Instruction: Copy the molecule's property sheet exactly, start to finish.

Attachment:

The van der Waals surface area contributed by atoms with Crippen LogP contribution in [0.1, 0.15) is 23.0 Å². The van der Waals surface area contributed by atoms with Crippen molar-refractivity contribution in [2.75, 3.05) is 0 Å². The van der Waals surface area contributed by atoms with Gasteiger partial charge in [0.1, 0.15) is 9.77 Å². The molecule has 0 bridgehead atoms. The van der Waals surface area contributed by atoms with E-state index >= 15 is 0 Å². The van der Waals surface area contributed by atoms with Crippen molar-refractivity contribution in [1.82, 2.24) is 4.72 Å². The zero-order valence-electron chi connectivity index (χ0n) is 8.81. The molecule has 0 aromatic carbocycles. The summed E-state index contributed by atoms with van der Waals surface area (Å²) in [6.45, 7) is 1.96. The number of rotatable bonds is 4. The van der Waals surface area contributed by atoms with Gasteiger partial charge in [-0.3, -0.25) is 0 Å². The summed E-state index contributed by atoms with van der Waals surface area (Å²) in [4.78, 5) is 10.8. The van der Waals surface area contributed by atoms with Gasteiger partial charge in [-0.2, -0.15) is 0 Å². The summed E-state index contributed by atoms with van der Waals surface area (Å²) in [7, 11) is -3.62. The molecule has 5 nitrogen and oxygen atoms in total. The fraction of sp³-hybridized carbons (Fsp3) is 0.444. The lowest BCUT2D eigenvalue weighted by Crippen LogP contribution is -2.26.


The van der Waals surface area contributed by atoms with Crippen LogP contribution in [0.1, 0.15) is 23.0 Å². The van der Waals surface area contributed by atoms with Crippen molar-refractivity contribution in [2.75, 3.05) is 0 Å². The van der Waals surface area contributed by atoms with Gasteiger partial charge in [0.1, 0.15) is 9.77 Å². The molecule has 0 bridgehead atoms. The van der Waals surface area contributed by atoms with E-state index >= 15 is 0 Å². The van der Waals surface area contributed by atoms with Crippen molar-refractivity contribution in [1.82, 2.24) is 4.72 Å². The zero-order valence-electron chi connectivity index (χ0n) is 8.81. The molecule has 0 aromatic carbocycles. The summed E-state index contributed by atoms with van der Waals surface area (Å²) in [6.45, 7) is 1.96. The number of rotatable bonds is 4. The van der Waals surface area contributed by atoms with Gasteiger partial charge in [-0.3, -0.25) is 0 Å². The summed E-state index contributed by atoms with van der Waals surface area (Å²) in [4.78, 5) is 10.8. The van der Waals surface area contributed by atoms with Gasteiger partial charge in [-0.2, -0.15) is 0 Å². The summed E-state index contributed by atoms with van der Waals surface area (Å²) in [7, 11) is -3.62. The molecule has 5 nitrogen and oxygen atoms in total. The fraction of sp³-hybridized carbons (Fsp3) is 0.444. The lowest BCUT2D eigenvalue weighted by Crippen LogP contribution is -2.26.